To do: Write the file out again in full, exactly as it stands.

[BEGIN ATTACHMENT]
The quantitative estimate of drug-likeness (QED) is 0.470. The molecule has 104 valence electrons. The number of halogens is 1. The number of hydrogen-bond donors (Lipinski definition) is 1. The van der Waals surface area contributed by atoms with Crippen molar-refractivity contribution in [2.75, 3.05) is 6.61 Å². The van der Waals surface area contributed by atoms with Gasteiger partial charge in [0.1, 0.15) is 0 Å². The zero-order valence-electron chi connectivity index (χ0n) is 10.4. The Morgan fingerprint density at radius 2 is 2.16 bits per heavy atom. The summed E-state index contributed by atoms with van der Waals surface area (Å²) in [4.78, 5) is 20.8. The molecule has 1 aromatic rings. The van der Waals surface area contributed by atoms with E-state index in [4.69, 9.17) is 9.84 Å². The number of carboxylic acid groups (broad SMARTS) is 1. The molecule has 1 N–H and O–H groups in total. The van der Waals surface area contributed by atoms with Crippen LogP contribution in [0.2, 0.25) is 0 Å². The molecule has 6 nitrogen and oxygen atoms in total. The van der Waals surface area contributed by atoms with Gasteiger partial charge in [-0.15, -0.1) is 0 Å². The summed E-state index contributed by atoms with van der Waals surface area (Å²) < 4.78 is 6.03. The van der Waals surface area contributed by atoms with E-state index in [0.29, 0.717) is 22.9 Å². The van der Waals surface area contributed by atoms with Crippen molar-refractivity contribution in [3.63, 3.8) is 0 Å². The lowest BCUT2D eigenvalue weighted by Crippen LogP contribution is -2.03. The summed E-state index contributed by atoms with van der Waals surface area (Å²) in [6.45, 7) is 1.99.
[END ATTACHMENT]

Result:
The quantitative estimate of drug-likeness (QED) is 0.470. The molecule has 104 valence electrons. The number of halogens is 1. The number of hydrogen-bond donors (Lipinski definition) is 1. The van der Waals surface area contributed by atoms with Crippen molar-refractivity contribution in [2.75, 3.05) is 6.61 Å². The van der Waals surface area contributed by atoms with Gasteiger partial charge in [0.1, 0.15) is 0 Å². The zero-order valence-electron chi connectivity index (χ0n) is 10.4. The Morgan fingerprint density at radius 2 is 2.16 bits per heavy atom. The summed E-state index contributed by atoms with van der Waals surface area (Å²) in [4.78, 5) is 20.8. The molecule has 1 aromatic rings. The van der Waals surface area contributed by atoms with E-state index in [4.69, 9.17) is 9.84 Å². The number of carboxylic acid groups (broad SMARTS) is 1. The molecule has 1 N–H and O–H groups in total. The van der Waals surface area contributed by atoms with Crippen LogP contribution in [0.2, 0.25) is 0 Å². The molecule has 6 nitrogen and oxygen atoms in total. The van der Waals surface area contributed by atoms with Gasteiger partial charge in [-0.15, -0.1) is 0 Å². The summed E-state index contributed by atoms with van der Waals surface area (Å²) < 4.78 is 6.03. The van der Waals surface area contributed by atoms with E-state index in [0.29, 0.717) is 22.9 Å². The van der Waals surface area contributed by atoms with Crippen molar-refractivity contribution in [3.63, 3.8) is 0 Å². The lowest BCUT2D eigenvalue weighted by Crippen LogP contribution is -2.03. The summed E-state index contributed by atoms with van der Waals surface area (Å²) in [6.45, 7) is 1.99.